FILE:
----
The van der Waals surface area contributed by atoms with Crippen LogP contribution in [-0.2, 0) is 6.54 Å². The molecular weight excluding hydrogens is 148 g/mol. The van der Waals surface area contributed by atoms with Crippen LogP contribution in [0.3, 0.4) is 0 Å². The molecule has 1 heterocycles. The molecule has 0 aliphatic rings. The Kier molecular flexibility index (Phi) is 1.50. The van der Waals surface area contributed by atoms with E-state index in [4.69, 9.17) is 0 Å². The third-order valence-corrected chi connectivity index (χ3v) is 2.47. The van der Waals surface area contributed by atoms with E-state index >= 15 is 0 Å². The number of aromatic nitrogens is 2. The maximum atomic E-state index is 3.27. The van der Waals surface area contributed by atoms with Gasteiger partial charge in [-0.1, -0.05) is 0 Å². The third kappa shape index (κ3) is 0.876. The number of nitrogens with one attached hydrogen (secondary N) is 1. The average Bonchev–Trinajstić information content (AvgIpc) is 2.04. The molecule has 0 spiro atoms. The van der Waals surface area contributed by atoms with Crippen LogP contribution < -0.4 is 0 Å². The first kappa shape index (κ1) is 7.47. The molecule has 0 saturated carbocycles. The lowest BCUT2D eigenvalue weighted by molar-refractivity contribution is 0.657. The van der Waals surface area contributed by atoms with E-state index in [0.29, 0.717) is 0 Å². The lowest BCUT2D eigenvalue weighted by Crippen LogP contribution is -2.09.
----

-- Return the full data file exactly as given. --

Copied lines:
The van der Waals surface area contributed by atoms with Crippen LogP contribution in [-0.2, 0) is 6.54 Å². The molecular weight excluding hydrogens is 148 g/mol. The van der Waals surface area contributed by atoms with Crippen LogP contribution in [0.3, 0.4) is 0 Å². The molecule has 1 heterocycles. The molecule has 0 aliphatic rings. The Kier molecular flexibility index (Phi) is 1.50. The van der Waals surface area contributed by atoms with E-state index in [4.69, 9.17) is 0 Å². The third-order valence-corrected chi connectivity index (χ3v) is 2.47. The van der Waals surface area contributed by atoms with E-state index >= 15 is 0 Å². The number of aromatic nitrogens is 2. The maximum atomic E-state index is 3.27. The van der Waals surface area contributed by atoms with Gasteiger partial charge in [-0.1, -0.05) is 0 Å². The third kappa shape index (κ3) is 0.876. The number of nitrogens with one attached hydrogen (secondary N) is 1. The average Bonchev–Trinajstić information content (AvgIpc) is 2.04. The molecule has 0 spiro atoms. The van der Waals surface area contributed by atoms with Crippen LogP contribution < -0.4 is 0 Å². The first kappa shape index (κ1) is 7.47. The molecule has 0 saturated carbocycles. The lowest BCUT2D eigenvalue weighted by molar-refractivity contribution is 0.657. The van der Waals surface area contributed by atoms with E-state index in [0.29, 0.717) is 0 Å². The lowest BCUT2D eigenvalue weighted by Crippen LogP contribution is -2.09.